In September, California became the first state in the nation to pass a law giving prosecutors the power to seek “resentencing” of people already serving time.Kyle C. Barry, “A New Power for Prosecutors is on the Horizon—Reducing Harsh Sentences,” The Appeal, September 7, 2018. The law, which was spearheaded by former prosecutor Hillary Blout, outlines procedures for prosecutors to recommend reduced sentences to judges “in the interest of justice.”California AB 2942 (2018). Proponents see it as a means to release people who have shown rehabilitation—and to transform excessively long sentences from the tough-on-crime era into fairer and proportionate ones that better reflect today’s practices.Barry, “A New Power for Prosecutors,” 2018. Before the law, resentencing was only possible in narrow instances, such as when a prosecutor could demonstrate to the court that errors were made or if a person was subsequently found innocent.Barry, “A New Power for Prosecutors,” 2018.
Santa Clara District Attorney Jeff Rosen sees such sentence review as an expansion of the traditional role of the prosecutor. “People think we use discretion to pile onto people,” Rosen said. “But we can also use discretion to mitigate, and to show leniency and mercy in appropriate situations.”Barry, “A New Power for Prosecutors,” 2018. The law could be used, for example, to remove a “strike” for someone sentenced under the state’s three strikes law or to eliminate sentence enhancements related to drugs, firearms, or gang affiliations.Barry, “A New Power for Prosecutors,” 2018.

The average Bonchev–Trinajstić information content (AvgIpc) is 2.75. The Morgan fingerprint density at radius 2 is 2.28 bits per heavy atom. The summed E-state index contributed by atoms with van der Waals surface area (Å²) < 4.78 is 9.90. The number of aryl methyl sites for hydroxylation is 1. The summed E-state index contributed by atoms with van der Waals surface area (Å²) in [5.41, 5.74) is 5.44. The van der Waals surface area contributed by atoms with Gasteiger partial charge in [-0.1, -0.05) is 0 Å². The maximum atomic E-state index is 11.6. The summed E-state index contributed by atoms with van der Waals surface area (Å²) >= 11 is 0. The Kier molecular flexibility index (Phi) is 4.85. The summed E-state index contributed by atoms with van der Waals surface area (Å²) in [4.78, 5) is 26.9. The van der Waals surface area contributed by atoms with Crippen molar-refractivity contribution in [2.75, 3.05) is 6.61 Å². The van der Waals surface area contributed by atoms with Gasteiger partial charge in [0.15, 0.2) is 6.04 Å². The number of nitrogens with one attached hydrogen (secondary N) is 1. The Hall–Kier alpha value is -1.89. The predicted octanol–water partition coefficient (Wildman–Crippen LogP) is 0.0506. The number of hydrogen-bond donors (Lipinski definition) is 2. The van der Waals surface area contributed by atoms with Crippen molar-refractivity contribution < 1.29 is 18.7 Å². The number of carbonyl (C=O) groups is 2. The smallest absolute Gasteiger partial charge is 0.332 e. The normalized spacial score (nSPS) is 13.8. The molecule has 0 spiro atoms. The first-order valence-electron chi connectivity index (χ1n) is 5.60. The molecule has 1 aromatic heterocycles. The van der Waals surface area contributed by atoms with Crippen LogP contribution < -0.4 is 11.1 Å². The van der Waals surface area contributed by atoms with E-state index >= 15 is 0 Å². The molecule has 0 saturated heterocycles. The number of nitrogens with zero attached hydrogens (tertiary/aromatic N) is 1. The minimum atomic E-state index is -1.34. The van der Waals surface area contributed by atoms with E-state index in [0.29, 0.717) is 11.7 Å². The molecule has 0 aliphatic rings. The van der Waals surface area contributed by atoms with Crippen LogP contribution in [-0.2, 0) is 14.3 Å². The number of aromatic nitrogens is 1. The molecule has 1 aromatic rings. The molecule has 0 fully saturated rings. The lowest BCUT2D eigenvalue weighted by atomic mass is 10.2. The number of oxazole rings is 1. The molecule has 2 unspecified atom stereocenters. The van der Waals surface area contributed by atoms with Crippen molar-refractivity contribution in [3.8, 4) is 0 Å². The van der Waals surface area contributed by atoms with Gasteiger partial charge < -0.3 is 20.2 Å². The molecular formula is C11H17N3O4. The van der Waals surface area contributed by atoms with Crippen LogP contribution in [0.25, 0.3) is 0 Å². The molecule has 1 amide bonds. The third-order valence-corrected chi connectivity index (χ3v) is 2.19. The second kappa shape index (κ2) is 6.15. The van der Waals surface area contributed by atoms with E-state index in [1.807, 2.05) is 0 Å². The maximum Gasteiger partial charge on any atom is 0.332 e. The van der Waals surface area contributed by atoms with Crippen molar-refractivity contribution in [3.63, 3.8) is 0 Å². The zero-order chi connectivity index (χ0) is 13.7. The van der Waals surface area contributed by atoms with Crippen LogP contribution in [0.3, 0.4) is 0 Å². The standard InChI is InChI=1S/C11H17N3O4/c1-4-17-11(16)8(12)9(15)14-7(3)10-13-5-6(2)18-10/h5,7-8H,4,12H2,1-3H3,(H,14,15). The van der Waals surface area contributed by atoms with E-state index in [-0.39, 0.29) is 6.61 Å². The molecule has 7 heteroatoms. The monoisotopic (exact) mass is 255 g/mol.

Lead prosecutors outside of California are also exploring sentencing review programs. While a number of offices have conviction integrity review processes—seeking out errors of justice to release innocent people—these new programs look at the length of sentences, not guilt or innocence. Ordinarily, sentence review is only done when new sentencing laws are retroactively applied. But in Philadelphia, District Attorney Larry Krasner is planning a more comprehensive sentence review program, and nearly two dozen other prosecutors are working to create similar procedures to seek resentencing in appropriate cases.Eli Hager, “The DAs Who Want to Set the Guilty Free,” The Marshall Project, March 20, 2018.